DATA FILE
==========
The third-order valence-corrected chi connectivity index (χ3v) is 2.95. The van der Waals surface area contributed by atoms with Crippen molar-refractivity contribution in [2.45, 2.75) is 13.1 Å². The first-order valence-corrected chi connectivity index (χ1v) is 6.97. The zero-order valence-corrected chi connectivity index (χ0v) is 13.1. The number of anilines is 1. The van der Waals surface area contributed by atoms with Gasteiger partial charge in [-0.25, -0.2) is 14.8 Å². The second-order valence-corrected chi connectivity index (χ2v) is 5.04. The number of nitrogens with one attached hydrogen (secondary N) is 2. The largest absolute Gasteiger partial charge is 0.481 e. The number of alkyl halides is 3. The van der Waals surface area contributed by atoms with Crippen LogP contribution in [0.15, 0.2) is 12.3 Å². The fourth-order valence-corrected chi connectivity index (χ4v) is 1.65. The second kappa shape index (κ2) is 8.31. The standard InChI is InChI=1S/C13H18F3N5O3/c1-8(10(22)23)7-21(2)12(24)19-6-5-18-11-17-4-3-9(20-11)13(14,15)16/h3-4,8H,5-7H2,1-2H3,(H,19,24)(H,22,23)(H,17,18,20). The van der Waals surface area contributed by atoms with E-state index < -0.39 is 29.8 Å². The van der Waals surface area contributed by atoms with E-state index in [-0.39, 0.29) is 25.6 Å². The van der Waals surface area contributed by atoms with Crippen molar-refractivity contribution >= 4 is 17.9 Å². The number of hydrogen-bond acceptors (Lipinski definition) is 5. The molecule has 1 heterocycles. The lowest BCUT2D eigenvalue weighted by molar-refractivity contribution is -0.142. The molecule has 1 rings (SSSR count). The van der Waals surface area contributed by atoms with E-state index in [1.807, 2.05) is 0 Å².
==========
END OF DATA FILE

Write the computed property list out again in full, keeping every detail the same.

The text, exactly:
The third-order valence-corrected chi connectivity index (χ3v) is 2.95. The van der Waals surface area contributed by atoms with Crippen molar-refractivity contribution in [2.45, 2.75) is 13.1 Å². The first-order valence-corrected chi connectivity index (χ1v) is 6.97. The zero-order valence-corrected chi connectivity index (χ0v) is 13.1. The number of anilines is 1. The van der Waals surface area contributed by atoms with Gasteiger partial charge in [-0.25, -0.2) is 14.8 Å². The second-order valence-corrected chi connectivity index (χ2v) is 5.04. The number of nitrogens with one attached hydrogen (secondary N) is 2. The largest absolute Gasteiger partial charge is 0.481 e. The number of alkyl halides is 3. The van der Waals surface area contributed by atoms with Crippen LogP contribution in [0.15, 0.2) is 12.3 Å². The fourth-order valence-corrected chi connectivity index (χ4v) is 1.65. The second kappa shape index (κ2) is 8.31. The standard InChI is InChI=1S/C13H18F3N5O3/c1-8(10(22)23)7-21(2)12(24)19-6-5-18-11-17-4-3-9(20-11)13(14,15)16/h3-4,8H,5-7H2,1-2H3,(H,19,24)(H,22,23)(H,17,18,20). The van der Waals surface area contributed by atoms with E-state index < -0.39 is 29.8 Å². The van der Waals surface area contributed by atoms with E-state index in [-0.39, 0.29) is 25.6 Å². The van der Waals surface area contributed by atoms with Crippen molar-refractivity contribution >= 4 is 17.9 Å². The number of hydrogen-bond acceptors (Lipinski definition) is 5. The molecule has 1 heterocycles. The lowest BCUT2D eigenvalue weighted by molar-refractivity contribution is -0.142. The molecule has 1 rings (SSSR count). The van der Waals surface area contributed by atoms with E-state index in [1.807, 2.05) is 0 Å².